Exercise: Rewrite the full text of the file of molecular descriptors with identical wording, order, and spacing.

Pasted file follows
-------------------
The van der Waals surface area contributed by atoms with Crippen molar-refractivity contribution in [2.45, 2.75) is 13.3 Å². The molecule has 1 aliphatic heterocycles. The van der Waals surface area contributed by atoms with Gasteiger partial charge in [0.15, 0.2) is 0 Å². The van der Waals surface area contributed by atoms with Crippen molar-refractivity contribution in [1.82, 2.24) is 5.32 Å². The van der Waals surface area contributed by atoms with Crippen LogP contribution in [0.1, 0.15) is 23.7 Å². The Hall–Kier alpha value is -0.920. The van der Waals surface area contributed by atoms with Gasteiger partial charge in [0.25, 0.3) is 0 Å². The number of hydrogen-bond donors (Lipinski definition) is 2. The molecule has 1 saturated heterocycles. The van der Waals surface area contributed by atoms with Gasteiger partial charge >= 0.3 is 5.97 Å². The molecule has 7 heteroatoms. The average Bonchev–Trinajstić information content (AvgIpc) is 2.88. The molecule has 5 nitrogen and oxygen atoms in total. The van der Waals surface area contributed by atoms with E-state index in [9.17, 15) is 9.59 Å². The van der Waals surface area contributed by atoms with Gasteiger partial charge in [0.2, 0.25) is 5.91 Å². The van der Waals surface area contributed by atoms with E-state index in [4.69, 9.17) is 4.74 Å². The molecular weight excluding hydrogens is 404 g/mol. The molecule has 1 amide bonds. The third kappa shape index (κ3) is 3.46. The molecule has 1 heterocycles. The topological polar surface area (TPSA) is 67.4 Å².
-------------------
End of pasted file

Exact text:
The van der Waals surface area contributed by atoms with Crippen molar-refractivity contribution in [2.45, 2.75) is 13.3 Å². The molecule has 1 aliphatic heterocycles. The van der Waals surface area contributed by atoms with Gasteiger partial charge in [0.15, 0.2) is 0 Å². The van der Waals surface area contributed by atoms with Crippen molar-refractivity contribution in [1.82, 2.24) is 5.32 Å². The van der Waals surface area contributed by atoms with Crippen LogP contribution in [0.1, 0.15) is 23.7 Å². The Hall–Kier alpha value is -0.920. The van der Waals surface area contributed by atoms with Gasteiger partial charge in [0.25, 0.3) is 0 Å². The number of hydrogen-bond donors (Lipinski definition) is 2. The molecule has 1 saturated heterocycles. The van der Waals surface area contributed by atoms with Gasteiger partial charge >= 0.3 is 5.97 Å². The molecule has 7 heteroatoms. The average Bonchev–Trinajstić information content (AvgIpc) is 2.88. The molecule has 5 nitrogen and oxygen atoms in total. The van der Waals surface area contributed by atoms with E-state index in [9.17, 15) is 9.59 Å². The van der Waals surface area contributed by atoms with Gasteiger partial charge in [0.2, 0.25) is 5.91 Å². The van der Waals surface area contributed by atoms with E-state index in [4.69, 9.17) is 4.74 Å². The molecular weight excluding hydrogens is 404 g/mol. The molecule has 1 amide bonds. The third kappa shape index (κ3) is 3.46. The molecule has 1 heterocycles. The topological polar surface area (TPSA) is 67.4 Å².